The Iran Protests and the Biden Administration’s Human Rights Hypocrisy


The Biden administration found itself in another awkward diplomatic moment of its own making. By continuing its nuclear talks with Iran, which include discussions on easing sanctions, the administration is ignoring the protests of the Iranian people against the same regime.

The protests erupted after the death of 22-year-old Mahsa Amini, who died nearly a month ago after suffering brutal police violence for breaking the regime’s strict headgear law.

The administration has no excuse to let down the brave Iranians who demonstrate against the regime. President Joe Biden’s Iran policy empowers a human rights violator while empowering and emboldening a leading adversary of the United States and the world’s leading state sponsor of terrorism. Biden’s approach of offering repeated concessions to Iran in the hope that it will agree to a deal that won’t even halt its nuclear ambitions is a dangerous course. To continue negotiations with the Iranian regime at a time when it is brutally suppressing the Iranian people is dangerously naïve.

If the Biden administration is serious about helping the people of Iran, it should stop negotiations and reinstate the “maximum pressure” campaign that was successfully instituted under former President Donald Trump. This policy rightly notes that the various threats posed by Iran – from its nuclear ambitions to its support for terrorism to its human rights abuses – emanate from the regime’s ideological worldview.

The Biden administration’s response to the current wave of protests has been to sanction Iran’s “morality police,” which enforces the Iranian government’s strict interpretation of Islamic law. For Iranians, the Biden administration’s decision probably makes no sense. It is clearly intended to generate a talking point for friendly media, indicating that the White House stands with the people of Iran. The administration’s general policy toward Iran sends a different message. He ignores the plight of the Iranian people as he pursues negotiations with the regime.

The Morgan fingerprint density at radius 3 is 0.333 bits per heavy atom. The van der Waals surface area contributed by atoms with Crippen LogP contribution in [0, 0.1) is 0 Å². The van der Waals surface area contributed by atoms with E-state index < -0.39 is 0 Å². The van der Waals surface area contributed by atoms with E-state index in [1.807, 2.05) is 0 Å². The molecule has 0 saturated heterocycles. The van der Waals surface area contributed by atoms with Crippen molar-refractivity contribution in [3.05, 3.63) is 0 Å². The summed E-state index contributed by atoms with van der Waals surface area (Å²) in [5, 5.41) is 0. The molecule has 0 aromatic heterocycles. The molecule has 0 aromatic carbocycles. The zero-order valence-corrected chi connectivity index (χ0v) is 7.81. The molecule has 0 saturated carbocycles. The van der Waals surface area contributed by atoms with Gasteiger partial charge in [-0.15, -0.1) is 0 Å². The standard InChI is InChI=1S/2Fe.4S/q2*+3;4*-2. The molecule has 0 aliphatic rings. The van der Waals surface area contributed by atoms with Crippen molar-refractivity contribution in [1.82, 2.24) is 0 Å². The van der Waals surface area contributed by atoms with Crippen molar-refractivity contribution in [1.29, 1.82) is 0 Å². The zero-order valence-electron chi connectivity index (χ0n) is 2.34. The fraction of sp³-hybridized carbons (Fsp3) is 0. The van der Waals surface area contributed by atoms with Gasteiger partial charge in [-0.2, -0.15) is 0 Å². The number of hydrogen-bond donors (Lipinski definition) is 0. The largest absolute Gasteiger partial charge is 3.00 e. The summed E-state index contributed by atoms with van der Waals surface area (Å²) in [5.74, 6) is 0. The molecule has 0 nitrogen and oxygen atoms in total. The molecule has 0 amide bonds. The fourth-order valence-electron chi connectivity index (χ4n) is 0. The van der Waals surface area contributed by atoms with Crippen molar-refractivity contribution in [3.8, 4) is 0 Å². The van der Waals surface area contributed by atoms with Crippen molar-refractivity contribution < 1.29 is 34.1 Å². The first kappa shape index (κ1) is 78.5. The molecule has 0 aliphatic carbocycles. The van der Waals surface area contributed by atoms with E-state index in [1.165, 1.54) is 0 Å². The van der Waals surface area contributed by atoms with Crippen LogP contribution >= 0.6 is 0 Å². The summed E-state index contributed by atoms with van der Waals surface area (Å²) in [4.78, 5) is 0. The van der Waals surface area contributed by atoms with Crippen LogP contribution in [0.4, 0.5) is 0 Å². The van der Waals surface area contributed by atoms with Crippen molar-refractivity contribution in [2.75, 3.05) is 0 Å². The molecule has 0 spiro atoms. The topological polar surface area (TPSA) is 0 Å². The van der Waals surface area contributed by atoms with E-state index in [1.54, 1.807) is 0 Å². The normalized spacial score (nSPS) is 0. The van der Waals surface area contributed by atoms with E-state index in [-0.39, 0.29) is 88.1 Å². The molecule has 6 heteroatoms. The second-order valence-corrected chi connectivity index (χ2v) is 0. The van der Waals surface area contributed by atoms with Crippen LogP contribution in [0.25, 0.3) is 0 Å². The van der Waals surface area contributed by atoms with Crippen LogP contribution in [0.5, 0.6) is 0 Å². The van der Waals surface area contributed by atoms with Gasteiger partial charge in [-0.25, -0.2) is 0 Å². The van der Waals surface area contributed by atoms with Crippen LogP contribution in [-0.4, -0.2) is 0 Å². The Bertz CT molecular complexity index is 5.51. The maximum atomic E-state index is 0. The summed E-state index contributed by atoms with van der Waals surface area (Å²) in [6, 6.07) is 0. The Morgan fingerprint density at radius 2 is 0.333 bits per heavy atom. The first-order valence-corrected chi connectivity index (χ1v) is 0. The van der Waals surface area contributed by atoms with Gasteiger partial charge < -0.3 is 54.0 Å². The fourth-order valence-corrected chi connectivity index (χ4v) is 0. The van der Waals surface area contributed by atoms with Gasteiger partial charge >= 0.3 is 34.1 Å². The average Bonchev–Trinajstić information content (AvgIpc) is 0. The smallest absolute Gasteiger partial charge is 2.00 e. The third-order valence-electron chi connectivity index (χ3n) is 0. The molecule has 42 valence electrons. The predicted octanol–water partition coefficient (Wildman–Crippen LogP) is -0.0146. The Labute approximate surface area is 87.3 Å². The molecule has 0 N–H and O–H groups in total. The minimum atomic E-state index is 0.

This is not the first time that the Iranian people have taken to the streets to be abandoned by a leftist US administration. In 2009, before the Arab Spring took shape in the Middle East, Iran faced its own popular uprising during the Green Revolution. Then-President Barack Obama, who called for the overthrow of longtime leaders and democratic elections during the Arab Spring, mysteriously did little about Iran. His motive, it became clear several years later, was to curry favor with the Iranian government into accepting its Joint Comprehensive Plan of Action, the Iran Nuclear Deal, which included significant sanctions relief.

Today’s protests come at a potentially crucial time, especially with Iranian oil workers joining the protests chanting ‘we will destroy everything we have built’, jeopardizing the main economic lifeline of the regime.

Human rights are not in tension with American national security, but are an integral part of its guarantee. Creatively and coherently addressing this aspect of national security helps us achieve peace for ourselves and for others. This is why, for example, the Jackson-Vanik Amendment, which instituted tariffs on Soviet grain in exchange for allowing its Jews to leave the country, marked an important symbolic point in the Cold War. He demonstrated that the Soviet system was incapable of providing a free and prosperous future for its citizens.

The Trump administration has demonstrated that human rights must be both integrated into comprehensive national security policy and part of the consistent application of that policy. For example, the Trump administration has sanctioned Chinese officials and their proxies for human rights abuses in Xinjiang, and insisted on calling them “genocide.” The administration has taken similar action in Hong Kong. And, of course, there was the “maximum pressure” campaign against the Iranian government. These and other examples illustrate that protecting human rights is not only a morally correct course of action, but also a strategically necessary one, especially when confronting an adversary.

The most important questions are who America stands up to and what America stands for. When it comes to its approach to Iran, the Biden team is tragically unable to answer either.

Jacob Olidort is a Middle Eastern historian who served as an adviser in the office of former Vice President Mike Pence. He is currently director of the Center for American Security and the Center’s Middle East Peace Project at the America First Policy Institute.


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